For me, the word "surveillance" conjures Orwellian images of Big Brother. The line between security and privacy can certainly be a blurry one. The Netatmo Welcome aims to keep both intact by getting to know you and your family, and letting you go about your business while it keeps watch for signs of strangers. A $200 connected camera with built-in face recognition, the Netatmo Welcome can keep track of who it's seen, and you can customize alerts based on the person triggering them.
The Welcome also packs in an appealing list of specs and features. All data is stored locally, for free, on an 8GB SD card included in the package. You can watch a live stream in full HD and it can sense motion anywhere in its 130 degree field of view, even at night via its infrared night vision.
Except, at $200, it's competing with the best of the best in terms of connected cams between theand , and it doesn't quite stack up in terms of responsiveness, breadth of features, or options to connect it to a larger smart home. In terms of security, it's even bested by free options like and . Working facial recognition puts the Netatmo Welcome in a league of its own, but I'm not ready to call that league the majors.
Setup and design
If you're familiar with Netatmo's previous product, the, you'll find the look of the Welcome quite familiar. Like those environmental sensors, the cam is a tall thin cylinder with an inoffensive color that my colleague Tyler Lizenby tells me is called "Champagne Gold." He said it reminded him of a popular finish on Stratocaster guitars.
You can purchase the Netatmo online for $200 from Amazon, Home Depot, Best Buy, and the Netatmo website. It's currently available in the UK from Amazon.co.uk for £200. Netatmo assured me the Welcome is on its way to Australia in the near future, but you won't be able to purchase it there quite yet. The American price converts to about AU$262.
The top and bottom of the Welcome accent the gold with white, and a black strip runs down the middle of the cylinder. At the top of the strip, the camera's lens bubbles out slightly, but as a whole, the device doesn't look much like a camera. It's inoffensive and pleasant, except at night, when a glowing red eye flips on as the camera switches to night vision.
In an otherwise dark room, I found Netatmo's bright red eye quite creepy. During the day, you can forget the Welcome is watching you. At night, you might not.
On the back of the device, you'll find a slot for your micro SD card. It comes with an 8GB card installed, but you can push it in and it'll pop out if you want to swap in a larger card or a fresh one. Just know that when you do that, you swap out everything it's learned as well. So be prepared to reteach your camera who's who if you ever want to replace the memory.
You'll also plug in the power cable or Ethernet cord on the back of the device, or you can attach it to your computer with the included USB cable. Since it's not battery powered, you'll have to plug it in somewhere. It does include Wi-Fi, so the Ethernet port is just there if you prefer a wired connection.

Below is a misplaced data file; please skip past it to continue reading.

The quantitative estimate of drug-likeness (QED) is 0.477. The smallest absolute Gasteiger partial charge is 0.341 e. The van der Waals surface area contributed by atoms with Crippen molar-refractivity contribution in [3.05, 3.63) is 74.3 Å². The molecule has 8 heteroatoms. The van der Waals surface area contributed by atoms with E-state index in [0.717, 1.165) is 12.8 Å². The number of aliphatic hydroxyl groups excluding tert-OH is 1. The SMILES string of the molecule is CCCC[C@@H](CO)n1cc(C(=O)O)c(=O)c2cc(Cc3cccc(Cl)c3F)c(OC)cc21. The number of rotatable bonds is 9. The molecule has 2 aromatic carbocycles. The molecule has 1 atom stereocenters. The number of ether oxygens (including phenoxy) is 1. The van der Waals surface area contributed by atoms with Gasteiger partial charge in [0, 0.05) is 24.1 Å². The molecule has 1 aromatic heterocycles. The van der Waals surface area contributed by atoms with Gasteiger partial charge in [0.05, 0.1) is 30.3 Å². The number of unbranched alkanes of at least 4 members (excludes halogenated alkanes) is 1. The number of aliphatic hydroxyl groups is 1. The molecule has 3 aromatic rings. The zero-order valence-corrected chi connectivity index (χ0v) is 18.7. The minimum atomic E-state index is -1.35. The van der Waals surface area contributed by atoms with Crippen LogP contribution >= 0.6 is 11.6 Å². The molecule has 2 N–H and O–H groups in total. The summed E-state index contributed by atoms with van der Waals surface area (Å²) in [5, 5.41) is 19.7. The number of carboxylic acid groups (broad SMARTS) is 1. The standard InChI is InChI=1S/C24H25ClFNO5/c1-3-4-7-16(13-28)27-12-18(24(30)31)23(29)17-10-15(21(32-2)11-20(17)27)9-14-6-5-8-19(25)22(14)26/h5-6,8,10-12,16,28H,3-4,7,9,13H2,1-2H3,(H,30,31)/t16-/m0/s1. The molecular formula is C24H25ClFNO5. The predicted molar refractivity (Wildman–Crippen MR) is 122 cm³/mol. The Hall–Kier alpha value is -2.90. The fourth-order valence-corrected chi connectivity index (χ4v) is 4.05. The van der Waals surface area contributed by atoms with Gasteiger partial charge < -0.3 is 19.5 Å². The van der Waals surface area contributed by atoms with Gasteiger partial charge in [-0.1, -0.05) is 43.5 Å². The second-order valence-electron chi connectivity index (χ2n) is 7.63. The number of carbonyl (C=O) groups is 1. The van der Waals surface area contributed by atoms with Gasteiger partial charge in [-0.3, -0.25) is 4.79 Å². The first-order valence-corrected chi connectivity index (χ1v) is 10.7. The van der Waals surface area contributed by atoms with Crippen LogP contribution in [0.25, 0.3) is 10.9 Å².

Getting Netatmo setup on your Wi-Fi is quick and painless. Plug it into the wall and you can use the Welcome app on your iPhone or Android device to go through the process. Plug it into your computer and you can use the Web interface on any common browser.
On the computer, you need to create a Netatmo account, then use the Web interface to identify your Wi-Fi network, enter your password if you have one, and you're done. You'll give a name to both the camera and the location for the camera, then Netatmo advises moving it to a wall outlet and pointing it to at your door.
Once you're up and running, the computer interface is quite a bit more limited than the Welcome's app counterpart. You can watch a live feed, watch and download any event recordings, and see who's home and who's away. To train the system and customize alerts, you'll need to use the app.
With the app set up, you'll plug it in and flip your Welcome upside down. After a few seconds, you'll see a blue light flashing, and the Welcome will pair with your device's Bluetooth and use that signal to find available networks. Select the signal you want, flip it right-side up, and the camera will start monitoring.
Expect it to take up to a minute after the signal starts to get a live feed, but that's just on the initial setup. After that, I found the app quite responsive. I tested the Welcome both at my home and at the office. Switching back and forth required me to hit "Install a new Welcome camera" in the Settings menu. It's a little counterintuitive, and it can only remember one network at a time, but once I knew where to go to start the process, it was just as quick getting it set up in a new location.
Moving the camera around the office was easy enough. Unplugging it and plugging it back in didn't cause me to lose any settings, or force me to set it up on Wi-Fi again. Though ideally, you won't need to move the Welcome much once you get it set up.
Finding a perfect location for it might be tricky, depending on your home setup. It's meant to watch your door. Netatmo's instructions specifically warn against pointing it out a window or anywhere with too strong a backlight. You can't attach Netatmo to a wall, so you'll need to find flat surface for it where it can reach a plug and see the door without too much interference from backlight. Here's where the pleasant design proves a little inflexible.